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Thursday, Dec. 12, 2013 12:01 am

Bale and Harrelson formidable duo in Furnace

Woody Harrelson as Curtis DeGroat and Christian Bale as Russell Baze in Out of the Furnace.
PHOTO CREDIT BY KERRY HAYES.

 

While writing his follow-up to 2009’s Crazy Heart, director Scott Cooper had Christian Bale in mind for the lead role in what was to become Out of the Furnace. He even went so far as delaying production until a window opened up in the actor’s schedule. Cooper should be rewarded for his vision and tenacity. Bale almost singlehandedly saves this movie which, though noble in intent, suffers from being far too derivative. No doubt, it is a very well-made film containing arresting images of beauty and despair, as well as performances that require its strong cast to cut to the core of their own, as well as their character’s emotions. However, once the artifice is peeled away, Furnace reveals itself to be just a simple tale of revenge and self-destruction.

Bale is Russell Baze, a blue-collar worker at a steel mill in a town that’s on its deathbed. There’s little margin for error where survival is concerned. He lives in poverty, barely making ends meet while trying to pay off his brother Rodney’s (Casey Affleck) debt to John Petty (Willem Dafoe), a local businessman who’s more than a bit shady. Still, Baze finds solace with Lena (Zoe Saldana), the one silver lining in his life of grit and smog. However, one tragedy after another befalls him. He winds up doing time on a manslaughter charge, has his girlfriend leave him while he’s away and upon his return finds that Rodney has gotten involved with Harlan DeGroat (Woody Harrelson) a truly dangerous character that runs a bare-knuckle fighting ring. When his brother goes missing not long after, Baze expects the worse and ends up searching for him when local law enforcement, led by Lena’s current beau, Sheriff Barnes (Forest Whitaker), proves ineffective.

Shot in various parts of Pennsylvania and West Virginia, Cooper and his cinematographer, Masanobu Takayanagi, do a marvelous job of capturing these locales, at turns beautiful, drab and oppressive. So much of what takes place in the town where Baze lives has a washed-out look to it, as though all of the life has been drained from the place, as well as its inhabitants. The mills are presented as hulking monstrosities that produce nothing but bitterness for those who enter. While the wilderness outside the town is seen as providing a brief respite from the character’s troubles, this environment surrounding the mills contains its own brand of danger. Also of note are the many bridges in the film, all of them rusted and/or in disrepair, suggesting that they only lead to another trap for these people to fall into.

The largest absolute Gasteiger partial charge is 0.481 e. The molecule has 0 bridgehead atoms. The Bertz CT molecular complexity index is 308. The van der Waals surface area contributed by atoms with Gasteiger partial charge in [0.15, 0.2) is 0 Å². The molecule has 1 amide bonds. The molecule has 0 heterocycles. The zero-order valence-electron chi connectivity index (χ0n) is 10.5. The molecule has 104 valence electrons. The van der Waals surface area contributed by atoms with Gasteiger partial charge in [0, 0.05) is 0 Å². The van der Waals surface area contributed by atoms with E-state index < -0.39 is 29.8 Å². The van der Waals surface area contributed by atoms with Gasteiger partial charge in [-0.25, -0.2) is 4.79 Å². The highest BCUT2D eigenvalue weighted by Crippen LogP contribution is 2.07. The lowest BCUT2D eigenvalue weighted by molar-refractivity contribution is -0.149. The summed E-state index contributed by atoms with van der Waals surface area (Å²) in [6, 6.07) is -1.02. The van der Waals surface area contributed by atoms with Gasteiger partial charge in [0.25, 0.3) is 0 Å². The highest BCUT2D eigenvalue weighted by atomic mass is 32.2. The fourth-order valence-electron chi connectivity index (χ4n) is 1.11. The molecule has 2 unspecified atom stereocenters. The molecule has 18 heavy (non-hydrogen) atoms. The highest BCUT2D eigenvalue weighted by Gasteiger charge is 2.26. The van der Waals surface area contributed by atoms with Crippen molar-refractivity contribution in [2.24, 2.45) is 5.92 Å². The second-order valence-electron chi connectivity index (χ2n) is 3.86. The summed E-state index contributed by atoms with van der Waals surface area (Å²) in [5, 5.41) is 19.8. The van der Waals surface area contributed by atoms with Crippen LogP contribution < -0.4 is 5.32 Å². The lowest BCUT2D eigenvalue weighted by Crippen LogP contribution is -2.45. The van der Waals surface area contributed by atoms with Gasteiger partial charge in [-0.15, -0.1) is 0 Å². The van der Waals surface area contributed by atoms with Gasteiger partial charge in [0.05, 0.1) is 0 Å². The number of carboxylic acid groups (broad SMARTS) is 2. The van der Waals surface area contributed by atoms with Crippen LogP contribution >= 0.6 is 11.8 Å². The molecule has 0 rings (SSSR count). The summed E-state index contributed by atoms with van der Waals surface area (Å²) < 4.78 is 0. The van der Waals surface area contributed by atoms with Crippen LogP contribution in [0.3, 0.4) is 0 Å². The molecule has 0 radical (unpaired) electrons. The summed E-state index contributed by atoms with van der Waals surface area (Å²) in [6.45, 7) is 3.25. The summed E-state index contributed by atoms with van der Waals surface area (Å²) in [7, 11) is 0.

It’s on one of the bridges that one of the year’s best scenes takes place. Baze and Lena talk for the first time since his release from prison; they each try to catch up on lost time yet know that their chance at happiness has passed. Bale and Saldana are excellent here, each conveying the heartbreak their characters are experiencing with a nobility and truth that transcends the medium. With the exception of Tom Hanks’ final moments in Captain Phillips, I’d be hard-pressed to cite a more moving, honest moment presented on screen this year than this.

The cast is uniformly good, and I think what you have here is a wealth of talent, the sum total of which ends up challenging the individuals that make it up. Affleck has never been better as the frustrated veteran who feels trapped and abandoned, while Harrelson proves once more that he’s one of our most fearless and unpredictable actors, dominating the screen whenever he appears as the very embodiment of rage. But it’s Bale who keeps everything grounded, bringing to life this kind heart in a cruel world that’s forced to compromise his morality in order to survive. The actor and his cast mates all bring their A-game to the production and making Furnace a gripping exercise, despite the fact that there’s very little original at its core.  
Contact Chuck Koplinski at ckoplinski@usd116.org.

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